This is mostly a question for packagers, although it also relates to (3).

I expect that Debian will want to answer "packaged separately" here, on
the grounds that this lets them update (say) Wine's libgnutls
separately, and in sync with ELF libgnutls, if some security fix is
needed. There is a snag, though: we need libraries to be copied into the
prefix (there's some internal effort to allow using something like
symlinks instead, but this hard and not done yet). Normally we perform
this copy every time Wine is updated, but if Wine and its dependencies
aren't updated on the same schedule, we may end up loading an old
version of a dependency in the prefix.

(3) If dependencies are packaged separately, should Wine build them as
part of its build tree (e.g. using submodules), or find and link
(statically or dynamically) to existing binaries?

Linking to existing binaries is generally preferable: it avoids
duplication on disk; it reduces compile times when compiling a single
package from source (especially the first time). However, we aren't
going to benefit from on-disk duplication. And, most importantly, unlike
with ELF dependencies, there is no standardized way to locate MinGW
libraries—especially if it comes to Wine-specific libraries. We would
need a way for Wine's configure script to find these packages—and
ideally find them automatically, or else fall back to a submodule-based

If we rely on distributions to provide our dependencies, the best idea I
have here would be something like a x86_64-w64-mingw32-pkg-config
(Fedora actually already ships this, but I think Fedora is the only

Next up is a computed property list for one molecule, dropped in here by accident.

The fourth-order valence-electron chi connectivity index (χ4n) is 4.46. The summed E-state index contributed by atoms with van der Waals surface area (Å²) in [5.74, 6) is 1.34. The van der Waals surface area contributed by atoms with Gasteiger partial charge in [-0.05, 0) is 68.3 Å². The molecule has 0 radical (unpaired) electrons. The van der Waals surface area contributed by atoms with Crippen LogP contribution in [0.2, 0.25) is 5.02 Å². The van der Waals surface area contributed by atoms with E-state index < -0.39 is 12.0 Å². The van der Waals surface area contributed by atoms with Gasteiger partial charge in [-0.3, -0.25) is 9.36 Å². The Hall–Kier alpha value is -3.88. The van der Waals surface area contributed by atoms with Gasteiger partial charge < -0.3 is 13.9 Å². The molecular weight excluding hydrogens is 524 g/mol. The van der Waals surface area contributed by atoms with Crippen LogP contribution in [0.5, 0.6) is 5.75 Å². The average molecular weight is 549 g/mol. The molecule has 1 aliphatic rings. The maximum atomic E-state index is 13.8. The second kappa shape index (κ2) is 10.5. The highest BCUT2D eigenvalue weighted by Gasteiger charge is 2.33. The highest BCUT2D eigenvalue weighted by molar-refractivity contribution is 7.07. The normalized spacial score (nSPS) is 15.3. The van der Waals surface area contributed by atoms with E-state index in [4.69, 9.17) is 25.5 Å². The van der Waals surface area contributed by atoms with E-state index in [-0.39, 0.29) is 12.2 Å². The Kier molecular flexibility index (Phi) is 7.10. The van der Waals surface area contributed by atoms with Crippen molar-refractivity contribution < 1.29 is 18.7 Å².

one). And if we use shared libraries rather than static, things get
worse: we need to know the exact path of each library and its
dependencies at runtime so that we can copy (or symlink) them into a
user's WINEPREFIX. For ELF this is the job of ld.so. For MinGW there is
no standardized install location across distributions

Partial arch is the solution hère.

I can help also here

For what it's worth, the current proposed solution (which has the
support of the Wine maintainer) involves source imports and submodules.
There's probably room for changing our approach even after things are
committed, but I'd still like to get early feedback from distributions,
and make sure that their interests are accurately represented, before we



[2] https://wiki.debian.org/StaticLinking

[3] The basic problem is that applications can and often do ship with PE
builds of cross-platform libraries. These libraries can be ahead of
Wine's system libraries, behind them, or even built with custom patches.
Accordingly we really don't want to load "our" freetype in place of
"their" freetype, or "theirs" in place of "ours". But because of the way
the Win32 loader works, you can generally only have one DLL of a given
name loaded in a process, and further attempts to dlopen() [as it were]
"libfreetype-6.dll" will return the handle to the already loaded
library, potentially breaking either Wine or the application. There
*may* be ways we can hack around this internally, but it's not clear
that it's feasible yet, and so it's probably best to assume that we'll
need special builds of dynamic libraries.